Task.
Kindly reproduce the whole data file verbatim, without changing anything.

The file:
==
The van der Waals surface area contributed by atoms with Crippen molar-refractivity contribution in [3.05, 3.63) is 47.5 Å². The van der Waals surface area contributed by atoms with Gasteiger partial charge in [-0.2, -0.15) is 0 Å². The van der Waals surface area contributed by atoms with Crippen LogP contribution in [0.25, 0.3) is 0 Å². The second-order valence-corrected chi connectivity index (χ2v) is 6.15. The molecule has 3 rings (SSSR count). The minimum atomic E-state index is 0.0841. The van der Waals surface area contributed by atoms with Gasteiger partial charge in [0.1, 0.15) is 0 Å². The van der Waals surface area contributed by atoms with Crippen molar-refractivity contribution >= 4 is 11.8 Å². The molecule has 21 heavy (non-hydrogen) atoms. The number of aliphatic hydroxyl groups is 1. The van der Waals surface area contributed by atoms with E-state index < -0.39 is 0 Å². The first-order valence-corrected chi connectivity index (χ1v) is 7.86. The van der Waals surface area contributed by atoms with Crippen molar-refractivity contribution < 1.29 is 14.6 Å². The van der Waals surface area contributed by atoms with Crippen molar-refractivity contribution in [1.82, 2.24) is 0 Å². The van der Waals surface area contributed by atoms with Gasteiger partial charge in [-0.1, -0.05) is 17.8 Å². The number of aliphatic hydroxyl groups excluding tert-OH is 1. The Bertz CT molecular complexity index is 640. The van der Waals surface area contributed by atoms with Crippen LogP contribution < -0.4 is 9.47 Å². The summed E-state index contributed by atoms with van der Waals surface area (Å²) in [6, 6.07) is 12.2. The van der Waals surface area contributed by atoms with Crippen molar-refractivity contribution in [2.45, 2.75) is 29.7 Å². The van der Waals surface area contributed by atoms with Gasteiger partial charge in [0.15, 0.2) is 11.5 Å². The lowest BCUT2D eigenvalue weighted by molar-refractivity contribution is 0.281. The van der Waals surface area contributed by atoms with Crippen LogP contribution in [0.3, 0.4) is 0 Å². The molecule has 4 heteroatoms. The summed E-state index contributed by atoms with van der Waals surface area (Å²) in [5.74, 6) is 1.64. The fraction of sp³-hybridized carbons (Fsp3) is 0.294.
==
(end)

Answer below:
The van der Waals surface area contributed by atoms with Crippen molar-refractivity contribution in [3.05, 3.63) is 47.5 Å². The van der Waals surface area contributed by atoms with Gasteiger partial charge in [-0.2, -0.15) is 0 Å². The van der Waals surface area contributed by atoms with Crippen LogP contribution in [0.25, 0.3) is 0 Å². The second-order valence-corrected chi connectivity index (χ2v) is 6.15. The molecule has 3 rings (SSSR count). The minimum atomic E-state index is 0.0841. The van der Waals surface area contributed by atoms with Gasteiger partial charge in [0.1, 0.15) is 0 Å². The van der Waals surface area contributed by atoms with Crippen molar-refractivity contribution >= 4 is 11.8 Å². The molecule has 21 heavy (non-hydrogen) atoms. The number of aliphatic hydroxyl groups is 1. The van der Waals surface area contributed by atoms with E-state index < -0.39 is 0 Å². The first-order valence-corrected chi connectivity index (χ1v) is 7.86. The van der Waals surface area contributed by atoms with Crippen molar-refractivity contribution < 1.29 is 14.6 Å². The van der Waals surface area contributed by atoms with Crippen molar-refractivity contribution in [1.82, 2.24) is 0 Å². The van der Waals surface area contributed by atoms with Gasteiger partial charge in [-0.1, -0.05) is 17.8 Å². The number of aliphatic hydroxyl groups excluding tert-OH is 1. The Bertz CT molecular complexity index is 640. The van der Waals surface area contributed by atoms with Crippen LogP contribution < -0.4 is 9.47 Å². The summed E-state index contributed by atoms with van der Waals surface area (Å²) in [6, 6.07) is 12.2. The van der Waals surface area contributed by atoms with Crippen molar-refractivity contribution in [2.45, 2.75) is 29.7 Å². The van der Waals surface area contributed by atoms with Gasteiger partial charge in [0.15, 0.2) is 11.5 Å². The lowest BCUT2D eigenvalue weighted by molar-refractivity contribution is 0.281. The van der Waals surface area contributed by atoms with Crippen LogP contribution in [0.3, 0.4) is 0 Å². The molecule has 4 heteroatoms. The summed E-state index contributed by atoms with van der Waals surface area (Å²) in [5.74, 6) is 1.64. The fraction of sp³-hybridized carbons (Fsp3) is 0.294.